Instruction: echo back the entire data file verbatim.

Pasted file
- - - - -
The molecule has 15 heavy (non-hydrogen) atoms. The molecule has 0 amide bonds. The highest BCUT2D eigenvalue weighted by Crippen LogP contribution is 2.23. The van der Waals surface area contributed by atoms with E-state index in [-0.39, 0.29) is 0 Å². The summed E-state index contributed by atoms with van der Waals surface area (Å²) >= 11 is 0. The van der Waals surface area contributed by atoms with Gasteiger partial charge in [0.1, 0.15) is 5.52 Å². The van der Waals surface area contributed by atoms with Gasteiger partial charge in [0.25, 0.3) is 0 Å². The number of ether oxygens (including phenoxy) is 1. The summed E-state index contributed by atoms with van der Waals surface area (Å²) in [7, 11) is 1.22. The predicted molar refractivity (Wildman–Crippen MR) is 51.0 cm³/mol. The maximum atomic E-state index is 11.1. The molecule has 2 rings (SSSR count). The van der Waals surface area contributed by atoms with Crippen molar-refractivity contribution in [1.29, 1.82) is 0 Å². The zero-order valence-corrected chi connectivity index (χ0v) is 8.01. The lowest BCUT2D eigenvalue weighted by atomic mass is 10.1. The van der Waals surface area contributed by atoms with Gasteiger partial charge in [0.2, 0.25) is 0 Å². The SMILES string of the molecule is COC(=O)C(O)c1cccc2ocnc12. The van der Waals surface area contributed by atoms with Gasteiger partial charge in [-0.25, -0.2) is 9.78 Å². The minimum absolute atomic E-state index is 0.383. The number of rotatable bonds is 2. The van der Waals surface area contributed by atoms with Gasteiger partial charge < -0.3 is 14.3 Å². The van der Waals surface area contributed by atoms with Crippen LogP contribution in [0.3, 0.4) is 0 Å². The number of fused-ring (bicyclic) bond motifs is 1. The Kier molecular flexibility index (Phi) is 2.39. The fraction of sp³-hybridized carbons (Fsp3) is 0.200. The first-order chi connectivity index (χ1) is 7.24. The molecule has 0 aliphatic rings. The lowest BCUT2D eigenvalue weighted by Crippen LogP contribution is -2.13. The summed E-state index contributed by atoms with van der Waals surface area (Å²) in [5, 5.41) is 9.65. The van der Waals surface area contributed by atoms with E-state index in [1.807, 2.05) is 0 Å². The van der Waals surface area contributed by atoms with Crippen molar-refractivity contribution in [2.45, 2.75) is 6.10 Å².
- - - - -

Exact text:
The molecule has 15 heavy (non-hydrogen) atoms. The molecule has 0 amide bonds. The highest BCUT2D eigenvalue weighted by Crippen LogP contribution is 2.23. The van der Waals surface area contributed by atoms with E-state index in [-0.39, 0.29) is 0 Å². The summed E-state index contributed by atoms with van der Waals surface area (Å²) >= 11 is 0. The van der Waals surface area contributed by atoms with Gasteiger partial charge in [0.1, 0.15) is 5.52 Å². The van der Waals surface area contributed by atoms with Gasteiger partial charge in [0.25, 0.3) is 0 Å². The number of ether oxygens (including phenoxy) is 1. The summed E-state index contributed by atoms with van der Waals surface area (Å²) in [7, 11) is 1.22. The predicted molar refractivity (Wildman–Crippen MR) is 51.0 cm³/mol. The maximum atomic E-state index is 11.1. The molecule has 2 rings (SSSR count). The van der Waals surface area contributed by atoms with Crippen molar-refractivity contribution in [1.29, 1.82) is 0 Å². The zero-order valence-corrected chi connectivity index (χ0v) is 8.01. The lowest BCUT2D eigenvalue weighted by atomic mass is 10.1. The van der Waals surface area contributed by atoms with Gasteiger partial charge in [0.2, 0.25) is 0 Å². The SMILES string of the molecule is COC(=O)C(O)c1cccc2ocnc12. The van der Waals surface area contributed by atoms with Gasteiger partial charge in [-0.25, -0.2) is 9.78 Å². The minimum absolute atomic E-state index is 0.383. The number of rotatable bonds is 2. The van der Waals surface area contributed by atoms with Gasteiger partial charge < -0.3 is 14.3 Å². The van der Waals surface area contributed by atoms with Crippen LogP contribution in [0.3, 0.4) is 0 Å². The number of fused-ring (bicyclic) bond motifs is 1. The Kier molecular flexibility index (Phi) is 2.39. The fraction of sp³-hybridized carbons (Fsp3) is 0.200. The first-order chi connectivity index (χ1) is 7.24. The molecule has 0 aliphatic rings. The lowest BCUT2D eigenvalue weighted by Crippen LogP contribution is -2.13. The summed E-state index contributed by atoms with van der Waals surface area (Å²) in [5, 5.41) is 9.65. The van der Waals surface area contributed by atoms with E-state index in [1.807, 2.05) is 0 Å². The van der Waals surface area contributed by atoms with Crippen molar-refractivity contribution in [2.45, 2.75) is 6.10 Å².